Malabar Bunkers

This weekend I went and visited Malabar bunkers. I wanted to get out there after reading about the governments plan to bulldoze the site and build McMansions. The site contains one of the largest bunkers, towering about four stories tall. It also boasts its own small tram line that was used to move ammunition around the site.

Speaking of Ammunition, it’s actually a dangerous site to visit here on account of the Rifle range. Despite having hours advertised on their website, this range seems to be constantly open and when these guys are shooting, the entire headland is closed. This was my second attempt to get access to the headland only to be stopped by some shirtless teenage security guards telling us we couldn’t get up to the bunkers. So we just went around the bottom of the headland via the shore exposed by the low tide as it seem scores of other people where doing the same.

The first bunker we found was the spotlight nest. This is just a small structure stitting on the cliff above the ocean. Behind it, about 200 meters away is the machine room that supplied power to the lamp.

You can see the engine room to the right in this photo. To the left in the background is the huge bunker in the background.


Getting up close with the machine room.

From here we tried to find a way to the big bunker without walking into the firing range. On the way across the head we were treated to some pretty views of Sydney.




Eventually we just made our own way by bush bashing through the scrub. For the non-Australians. That means making our own trail there.


This bunker is MASSIVE.

Unfortunately it was also sealed up tight. Metal had been welded across all openings. Usually they are just locked doors. But they are not messing around here. These bunkers are sealed to keep everyone out.
Around the bottom of the bunker you find the old tram track. This goes through the tunnel shown below.




When we jumped down into the tunnel we were surprised to find a whole bunch of rooms. Again, all tightly sealed off. But we could stick our cameras in for some shots.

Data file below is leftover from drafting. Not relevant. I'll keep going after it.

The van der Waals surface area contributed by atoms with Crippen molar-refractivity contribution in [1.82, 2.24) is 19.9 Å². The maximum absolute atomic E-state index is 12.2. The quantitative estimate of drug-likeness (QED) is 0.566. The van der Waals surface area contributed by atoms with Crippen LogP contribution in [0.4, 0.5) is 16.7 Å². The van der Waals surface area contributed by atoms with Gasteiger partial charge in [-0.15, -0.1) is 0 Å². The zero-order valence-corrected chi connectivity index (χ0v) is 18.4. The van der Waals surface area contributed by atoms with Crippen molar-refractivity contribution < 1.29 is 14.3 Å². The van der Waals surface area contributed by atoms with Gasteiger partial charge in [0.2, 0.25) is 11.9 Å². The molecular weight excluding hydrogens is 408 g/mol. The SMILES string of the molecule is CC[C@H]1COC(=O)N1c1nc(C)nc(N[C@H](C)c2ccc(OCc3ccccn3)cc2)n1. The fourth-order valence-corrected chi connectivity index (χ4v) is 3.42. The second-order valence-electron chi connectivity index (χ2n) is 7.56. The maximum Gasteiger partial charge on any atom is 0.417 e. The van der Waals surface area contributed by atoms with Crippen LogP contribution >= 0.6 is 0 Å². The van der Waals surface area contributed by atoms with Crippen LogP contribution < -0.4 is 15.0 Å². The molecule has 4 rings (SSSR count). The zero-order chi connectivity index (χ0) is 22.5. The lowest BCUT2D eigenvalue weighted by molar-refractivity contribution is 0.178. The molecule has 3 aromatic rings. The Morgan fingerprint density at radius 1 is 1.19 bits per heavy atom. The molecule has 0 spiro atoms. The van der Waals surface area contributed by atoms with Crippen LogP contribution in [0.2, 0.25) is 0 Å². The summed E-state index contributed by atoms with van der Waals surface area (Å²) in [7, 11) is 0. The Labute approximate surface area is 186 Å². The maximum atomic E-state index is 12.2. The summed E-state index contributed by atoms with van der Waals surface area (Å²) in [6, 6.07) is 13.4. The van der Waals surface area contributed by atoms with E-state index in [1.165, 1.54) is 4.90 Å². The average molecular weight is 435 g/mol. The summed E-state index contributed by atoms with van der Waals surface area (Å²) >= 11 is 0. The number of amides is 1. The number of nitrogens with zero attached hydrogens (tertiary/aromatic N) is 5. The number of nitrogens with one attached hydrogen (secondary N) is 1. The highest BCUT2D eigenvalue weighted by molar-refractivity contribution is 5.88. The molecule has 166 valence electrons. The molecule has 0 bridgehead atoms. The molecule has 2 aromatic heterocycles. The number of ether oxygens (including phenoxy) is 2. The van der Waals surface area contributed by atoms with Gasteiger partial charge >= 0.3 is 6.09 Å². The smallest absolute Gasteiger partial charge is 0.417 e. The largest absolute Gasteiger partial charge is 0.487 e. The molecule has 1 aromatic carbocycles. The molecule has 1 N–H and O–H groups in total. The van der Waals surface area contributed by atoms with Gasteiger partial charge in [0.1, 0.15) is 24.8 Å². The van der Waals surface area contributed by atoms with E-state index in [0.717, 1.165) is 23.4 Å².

This door leads up into the masive bunker. Again. No access 🙁

We then followed the tram line out to the two massive gun emplacements. The tram tracks resembles more of a creek these days.

Half way along a lone room sits with its doors open.

At the end of the track we found the door to the gun emplacements were blocked.


These two tunnels go to the guns. One for each.


The entire area was littered with sealed hatches like this.


We ended up walking through the bush to the first gun emplacement.


Lots of graffiti and again, a sealed door.

The second gun emplacement we struck gold. Someone had cut a small hole into the door and we were able to get in.
Down there we found lots and lots of garbage.

The old tracks.


The tunnel leading back to the sealed door and the tunnel to the other gun emplacement.


The corridor was lined with many small and empty rooms. Here are a few shots of these.

The main door back to the tram tracks.



Looking up the second tunnel to the first gun emplacement.

This is the ammo store. They obviously get a lot of water in them. On our visit it wasn’t too bad. But it was muddy, slippery and stinky.

Another hatch. This time we could open it.


It was just full of rubbish.



Be warned these places are full of nasty. This rusted metal spike was discovered poking up through the dirt next to the track.


So there you have it. Malabar bunkers. An interesting place but one that doesn’t let you explore much. Apart from everything being sealed, you have the gun range to worry about and lots of hidden nasties that are ready to hurt you. Not only from inch thick rusty spikes sticking up from the ground. But the locals have trashed the place and its covered in rusted metal, spray cans, syringes and tonnes of broken glass. But if they cleaned this place up, it could actually be awesome. I dare say the view from in the massive bunker would be amazing.

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